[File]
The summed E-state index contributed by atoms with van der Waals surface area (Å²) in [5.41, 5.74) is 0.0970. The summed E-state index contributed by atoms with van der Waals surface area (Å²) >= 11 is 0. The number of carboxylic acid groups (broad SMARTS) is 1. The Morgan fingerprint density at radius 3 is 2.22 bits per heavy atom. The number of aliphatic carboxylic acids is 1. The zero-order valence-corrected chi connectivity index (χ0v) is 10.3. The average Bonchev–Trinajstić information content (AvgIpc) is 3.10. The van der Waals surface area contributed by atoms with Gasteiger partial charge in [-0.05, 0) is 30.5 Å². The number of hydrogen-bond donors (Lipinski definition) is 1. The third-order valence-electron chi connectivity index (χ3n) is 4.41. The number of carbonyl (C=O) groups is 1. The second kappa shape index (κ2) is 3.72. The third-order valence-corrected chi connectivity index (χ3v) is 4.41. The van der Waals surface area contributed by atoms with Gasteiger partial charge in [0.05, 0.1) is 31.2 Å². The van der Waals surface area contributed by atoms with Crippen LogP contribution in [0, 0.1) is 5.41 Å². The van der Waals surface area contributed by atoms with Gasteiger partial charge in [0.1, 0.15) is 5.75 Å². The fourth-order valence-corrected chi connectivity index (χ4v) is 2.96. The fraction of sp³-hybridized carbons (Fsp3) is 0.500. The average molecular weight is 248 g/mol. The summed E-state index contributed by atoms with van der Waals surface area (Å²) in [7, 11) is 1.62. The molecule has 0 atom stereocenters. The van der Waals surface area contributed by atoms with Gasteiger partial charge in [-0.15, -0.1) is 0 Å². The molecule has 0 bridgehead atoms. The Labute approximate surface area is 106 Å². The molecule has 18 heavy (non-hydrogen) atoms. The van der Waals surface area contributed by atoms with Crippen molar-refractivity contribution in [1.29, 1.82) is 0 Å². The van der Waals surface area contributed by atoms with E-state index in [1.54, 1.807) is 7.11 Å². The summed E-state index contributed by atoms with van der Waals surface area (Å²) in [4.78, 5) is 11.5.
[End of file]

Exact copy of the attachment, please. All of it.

The summed E-state index contributed by atoms with van der Waals surface area (Å²) in [5.41, 5.74) is 0.0970. The summed E-state index contributed by atoms with van der Waals surface area (Å²) >= 11 is 0. The number of carboxylic acid groups (broad SMARTS) is 1. The Morgan fingerprint density at radius 3 is 2.22 bits per heavy atom. The number of aliphatic carboxylic acids is 1. The zero-order valence-corrected chi connectivity index (χ0v) is 10.3. The average Bonchev–Trinajstić information content (AvgIpc) is 3.10. The van der Waals surface area contributed by atoms with Gasteiger partial charge in [-0.05, 0) is 30.5 Å². The number of hydrogen-bond donors (Lipinski definition) is 1. The third-order valence-electron chi connectivity index (χ3n) is 4.41. The number of carbonyl (C=O) groups is 1. The second kappa shape index (κ2) is 3.72. The third-order valence-corrected chi connectivity index (χ3v) is 4.41. The van der Waals surface area contributed by atoms with Gasteiger partial charge in [0.05, 0.1) is 31.2 Å². The van der Waals surface area contributed by atoms with Crippen LogP contribution in [0, 0.1) is 5.41 Å². The van der Waals surface area contributed by atoms with Gasteiger partial charge in [0.1, 0.15) is 5.75 Å². The fourth-order valence-corrected chi connectivity index (χ4v) is 2.96. The fraction of sp³-hybridized carbons (Fsp3) is 0.500. The average molecular weight is 248 g/mol. The summed E-state index contributed by atoms with van der Waals surface area (Å²) in [7, 11) is 1.62. The molecule has 0 atom stereocenters. The van der Waals surface area contributed by atoms with Gasteiger partial charge in [-0.15, -0.1) is 0 Å². The molecule has 0 bridgehead atoms. The Labute approximate surface area is 106 Å². The molecule has 18 heavy (non-hydrogen) atoms. The van der Waals surface area contributed by atoms with Crippen molar-refractivity contribution in [1.29, 1.82) is 0 Å². The van der Waals surface area contributed by atoms with E-state index in [1.54, 1.807) is 7.11 Å². The summed E-state index contributed by atoms with van der Waals surface area (Å²) in [4.78, 5) is 11.5.